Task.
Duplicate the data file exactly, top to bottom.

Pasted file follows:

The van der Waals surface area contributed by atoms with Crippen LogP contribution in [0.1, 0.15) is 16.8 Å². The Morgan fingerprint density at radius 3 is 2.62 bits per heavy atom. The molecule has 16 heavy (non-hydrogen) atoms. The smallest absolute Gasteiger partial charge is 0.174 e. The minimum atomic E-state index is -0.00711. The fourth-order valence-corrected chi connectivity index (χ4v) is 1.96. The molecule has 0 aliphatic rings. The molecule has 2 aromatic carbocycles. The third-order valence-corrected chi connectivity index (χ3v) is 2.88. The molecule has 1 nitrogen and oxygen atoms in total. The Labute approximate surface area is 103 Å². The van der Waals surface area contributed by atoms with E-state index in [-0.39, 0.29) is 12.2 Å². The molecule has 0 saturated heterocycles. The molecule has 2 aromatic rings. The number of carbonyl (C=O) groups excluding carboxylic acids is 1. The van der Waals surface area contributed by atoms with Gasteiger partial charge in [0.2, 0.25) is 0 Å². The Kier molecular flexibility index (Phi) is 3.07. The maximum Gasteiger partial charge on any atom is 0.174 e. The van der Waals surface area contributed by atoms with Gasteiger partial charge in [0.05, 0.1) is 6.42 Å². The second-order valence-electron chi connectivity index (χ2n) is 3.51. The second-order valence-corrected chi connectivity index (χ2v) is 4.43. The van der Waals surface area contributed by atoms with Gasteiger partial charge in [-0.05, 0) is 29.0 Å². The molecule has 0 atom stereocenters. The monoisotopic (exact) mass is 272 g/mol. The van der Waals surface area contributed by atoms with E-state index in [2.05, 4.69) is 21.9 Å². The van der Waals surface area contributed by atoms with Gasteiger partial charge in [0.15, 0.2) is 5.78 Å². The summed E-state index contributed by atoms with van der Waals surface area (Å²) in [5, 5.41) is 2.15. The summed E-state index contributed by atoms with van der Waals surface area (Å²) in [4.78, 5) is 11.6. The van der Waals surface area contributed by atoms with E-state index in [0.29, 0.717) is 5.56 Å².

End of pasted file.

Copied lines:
The van der Waals surface area contributed by atoms with Crippen LogP contribution in [0.1, 0.15) is 16.8 Å². The Morgan fingerprint density at radius 3 is 2.62 bits per heavy atom. The molecule has 16 heavy (non-hydrogen) atoms. The smallest absolute Gasteiger partial charge is 0.174 e. The minimum atomic E-state index is -0.00711. The fourth-order valence-corrected chi connectivity index (χ4v) is 1.96. The molecule has 0 aliphatic rings. The molecule has 2 aromatic carbocycles. The third-order valence-corrected chi connectivity index (χ3v) is 2.88. The molecule has 1 nitrogen and oxygen atoms in total. The Labute approximate surface area is 103 Å². The van der Waals surface area contributed by atoms with E-state index in [-0.39, 0.29) is 12.2 Å². The molecule has 0 saturated heterocycles. The molecule has 2 aromatic rings. The number of carbonyl (C=O) groups excluding carboxylic acids is 1. The van der Waals surface area contributed by atoms with Gasteiger partial charge in [0.2, 0.25) is 0 Å². The Kier molecular flexibility index (Phi) is 3.07. The maximum Gasteiger partial charge on any atom is 0.174 e. The van der Waals surface area contributed by atoms with Gasteiger partial charge in [0.05, 0.1) is 6.42 Å². The second-order valence-electron chi connectivity index (χ2n) is 3.51. The second-order valence-corrected chi connectivity index (χ2v) is 4.43. The van der Waals surface area contributed by atoms with Gasteiger partial charge in [-0.05, 0) is 29.0 Å². The molecule has 0 atom stereocenters. The monoisotopic (exact) mass is 272 g/mol. The van der Waals surface area contributed by atoms with E-state index in [2.05, 4.69) is 21.9 Å². The van der Waals surface area contributed by atoms with Gasteiger partial charge in [0.15, 0.2) is 5.78 Å². The summed E-state index contributed by atoms with van der Waals surface area (Å²) in [5, 5.41) is 2.15. The summed E-state index contributed by atoms with van der Waals surface area (Å²) in [4.78, 5) is 11.6. The van der Waals surface area contributed by atoms with E-state index in [0.29, 0.717) is 5.56 Å².